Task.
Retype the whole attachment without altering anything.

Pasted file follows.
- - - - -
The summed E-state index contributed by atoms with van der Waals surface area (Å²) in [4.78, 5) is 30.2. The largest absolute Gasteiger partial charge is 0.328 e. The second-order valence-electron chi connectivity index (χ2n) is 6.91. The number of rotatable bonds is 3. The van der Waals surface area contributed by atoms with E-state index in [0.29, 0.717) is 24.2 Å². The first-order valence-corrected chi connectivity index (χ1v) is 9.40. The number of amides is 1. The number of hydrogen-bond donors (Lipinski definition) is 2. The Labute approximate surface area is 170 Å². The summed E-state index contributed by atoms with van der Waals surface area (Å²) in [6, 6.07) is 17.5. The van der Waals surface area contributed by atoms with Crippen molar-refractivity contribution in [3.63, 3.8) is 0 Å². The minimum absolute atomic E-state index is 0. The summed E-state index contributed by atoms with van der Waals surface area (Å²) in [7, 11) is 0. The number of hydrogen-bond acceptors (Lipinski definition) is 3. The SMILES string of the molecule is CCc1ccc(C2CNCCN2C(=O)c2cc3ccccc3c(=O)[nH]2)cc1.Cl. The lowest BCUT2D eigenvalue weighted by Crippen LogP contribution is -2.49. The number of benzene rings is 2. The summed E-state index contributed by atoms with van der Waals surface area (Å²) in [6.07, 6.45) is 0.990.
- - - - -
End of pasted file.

The summed E-state index contributed by atoms with van der Waals surface area (Å²) in [4.78, 5) is 30.2. The largest absolute Gasteiger partial charge is 0.328 e. The second-order valence-electron chi connectivity index (χ2n) is 6.91. The number of rotatable bonds is 3. The van der Waals surface area contributed by atoms with E-state index in [0.29, 0.717) is 24.2 Å². The first-order valence-corrected chi connectivity index (χ1v) is 9.40. The number of amides is 1. The number of hydrogen-bond donors (Lipinski definition) is 2. The Labute approximate surface area is 170 Å². The summed E-state index contributed by atoms with van der Waals surface area (Å²) in [6, 6.07) is 17.5. The van der Waals surface area contributed by atoms with Crippen molar-refractivity contribution in [3.63, 3.8) is 0 Å². The minimum absolute atomic E-state index is 0. The summed E-state index contributed by atoms with van der Waals surface area (Å²) in [7, 11) is 0. The number of hydrogen-bond acceptors (Lipinski definition) is 3. The SMILES string of the molecule is CCc1ccc(C2CNCCN2C(=O)c2cc3ccccc3c(=O)[nH]2)cc1.Cl. The lowest BCUT2D eigenvalue weighted by Crippen LogP contribution is -2.49. The number of benzene rings is 2. The summed E-state index contributed by atoms with van der Waals surface area (Å²) in [6.07, 6.45) is 0.990.